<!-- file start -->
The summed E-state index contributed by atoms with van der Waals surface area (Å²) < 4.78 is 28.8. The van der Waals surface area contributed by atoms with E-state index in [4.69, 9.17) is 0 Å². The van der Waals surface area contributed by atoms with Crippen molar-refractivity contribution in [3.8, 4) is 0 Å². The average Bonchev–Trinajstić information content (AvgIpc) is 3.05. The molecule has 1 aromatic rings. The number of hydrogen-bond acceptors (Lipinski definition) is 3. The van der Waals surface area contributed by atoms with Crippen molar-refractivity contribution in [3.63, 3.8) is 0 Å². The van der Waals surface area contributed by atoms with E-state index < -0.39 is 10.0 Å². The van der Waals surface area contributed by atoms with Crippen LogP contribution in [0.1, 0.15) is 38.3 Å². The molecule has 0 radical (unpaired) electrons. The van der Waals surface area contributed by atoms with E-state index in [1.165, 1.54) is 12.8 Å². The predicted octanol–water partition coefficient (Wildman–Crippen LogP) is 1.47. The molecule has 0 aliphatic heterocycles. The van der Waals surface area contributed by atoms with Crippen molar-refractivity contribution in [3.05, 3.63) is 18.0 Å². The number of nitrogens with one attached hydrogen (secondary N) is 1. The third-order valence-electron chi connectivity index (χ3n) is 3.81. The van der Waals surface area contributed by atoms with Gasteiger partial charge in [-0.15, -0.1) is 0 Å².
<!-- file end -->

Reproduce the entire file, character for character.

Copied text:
The summed E-state index contributed by atoms with van der Waals surface area (Å²) < 4.78 is 28.8. The van der Waals surface area contributed by atoms with E-state index in [4.69, 9.17) is 0 Å². The van der Waals surface area contributed by atoms with Crippen molar-refractivity contribution in [3.8, 4) is 0 Å². The average Bonchev–Trinajstić information content (AvgIpc) is 3.05. The molecule has 1 aromatic rings. The number of hydrogen-bond acceptors (Lipinski definition) is 3. The van der Waals surface area contributed by atoms with Crippen molar-refractivity contribution in [3.63, 3.8) is 0 Å². The van der Waals surface area contributed by atoms with E-state index < -0.39 is 10.0 Å². The van der Waals surface area contributed by atoms with Crippen LogP contribution in [0.1, 0.15) is 38.3 Å². The molecule has 0 radical (unpaired) electrons. The van der Waals surface area contributed by atoms with E-state index in [1.165, 1.54) is 12.8 Å². The predicted octanol–water partition coefficient (Wildman–Crippen LogP) is 1.47. The molecule has 0 aliphatic heterocycles. The van der Waals surface area contributed by atoms with Crippen molar-refractivity contribution in [3.05, 3.63) is 18.0 Å². The number of nitrogens with one attached hydrogen (secondary N) is 1. The third-order valence-electron chi connectivity index (χ3n) is 3.81. The van der Waals surface area contributed by atoms with Gasteiger partial charge in [-0.15, -0.1) is 0 Å².